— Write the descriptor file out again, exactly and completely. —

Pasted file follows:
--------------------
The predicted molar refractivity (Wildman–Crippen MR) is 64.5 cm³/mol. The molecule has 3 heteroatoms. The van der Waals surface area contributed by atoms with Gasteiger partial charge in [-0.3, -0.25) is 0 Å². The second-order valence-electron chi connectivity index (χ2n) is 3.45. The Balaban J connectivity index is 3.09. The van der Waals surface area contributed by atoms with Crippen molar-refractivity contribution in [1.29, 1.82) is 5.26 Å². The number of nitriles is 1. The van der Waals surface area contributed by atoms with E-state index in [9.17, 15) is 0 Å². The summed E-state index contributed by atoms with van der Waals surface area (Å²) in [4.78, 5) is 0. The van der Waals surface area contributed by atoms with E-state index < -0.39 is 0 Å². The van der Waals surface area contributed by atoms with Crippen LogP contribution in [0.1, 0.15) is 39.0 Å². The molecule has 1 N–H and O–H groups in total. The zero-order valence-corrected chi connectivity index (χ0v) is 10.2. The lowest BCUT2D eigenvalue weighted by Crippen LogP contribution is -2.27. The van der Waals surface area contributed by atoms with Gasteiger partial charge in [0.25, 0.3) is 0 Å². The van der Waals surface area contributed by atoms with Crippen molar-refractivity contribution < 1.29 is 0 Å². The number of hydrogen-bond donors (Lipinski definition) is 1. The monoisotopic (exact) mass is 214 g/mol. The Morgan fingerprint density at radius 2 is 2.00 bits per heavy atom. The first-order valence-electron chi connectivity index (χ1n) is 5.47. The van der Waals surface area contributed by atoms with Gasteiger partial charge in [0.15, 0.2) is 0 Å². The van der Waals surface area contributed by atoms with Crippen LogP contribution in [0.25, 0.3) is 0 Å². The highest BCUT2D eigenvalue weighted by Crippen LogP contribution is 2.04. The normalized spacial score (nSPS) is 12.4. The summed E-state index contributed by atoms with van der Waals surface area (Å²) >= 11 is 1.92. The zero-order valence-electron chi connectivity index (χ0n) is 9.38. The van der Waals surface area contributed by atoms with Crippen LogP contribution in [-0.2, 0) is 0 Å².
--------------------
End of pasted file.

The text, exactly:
The predicted molar refractivity (Wildman–Crippen MR) is 64.5 cm³/mol. The molecule has 3 heteroatoms. The van der Waals surface area contributed by atoms with Gasteiger partial charge in [-0.3, -0.25) is 0 Å². The second-order valence-electron chi connectivity index (χ2n) is 3.45. The Balaban J connectivity index is 3.09. The van der Waals surface area contributed by atoms with Crippen molar-refractivity contribution in [1.29, 1.82) is 5.26 Å². The number of nitriles is 1. The van der Waals surface area contributed by atoms with E-state index in [9.17, 15) is 0 Å². The summed E-state index contributed by atoms with van der Waals surface area (Å²) in [4.78, 5) is 0. The van der Waals surface area contributed by atoms with E-state index < -0.39 is 0 Å². The van der Waals surface area contributed by atoms with Crippen LogP contribution in [0.1, 0.15) is 39.0 Å². The molecule has 1 N–H and O–H groups in total. The zero-order valence-corrected chi connectivity index (χ0v) is 10.2. The lowest BCUT2D eigenvalue weighted by Crippen LogP contribution is -2.27. The van der Waals surface area contributed by atoms with Gasteiger partial charge in [0.25, 0.3) is 0 Å². The van der Waals surface area contributed by atoms with Crippen molar-refractivity contribution < 1.29 is 0 Å². The number of hydrogen-bond donors (Lipinski definition) is 1. The monoisotopic (exact) mass is 214 g/mol. The Morgan fingerprint density at radius 2 is 2.00 bits per heavy atom. The first-order valence-electron chi connectivity index (χ1n) is 5.47. The van der Waals surface area contributed by atoms with Gasteiger partial charge in [0.15, 0.2) is 0 Å². The van der Waals surface area contributed by atoms with Crippen LogP contribution in [0.25, 0.3) is 0 Å². The highest BCUT2D eigenvalue weighted by Crippen LogP contribution is 2.04. The normalized spacial score (nSPS) is 12.4. The summed E-state index contributed by atoms with van der Waals surface area (Å²) >= 11 is 1.92. The zero-order valence-electron chi connectivity index (χ0n) is 9.38. The van der Waals surface area contributed by atoms with Crippen LogP contribution in [-0.2, 0) is 0 Å².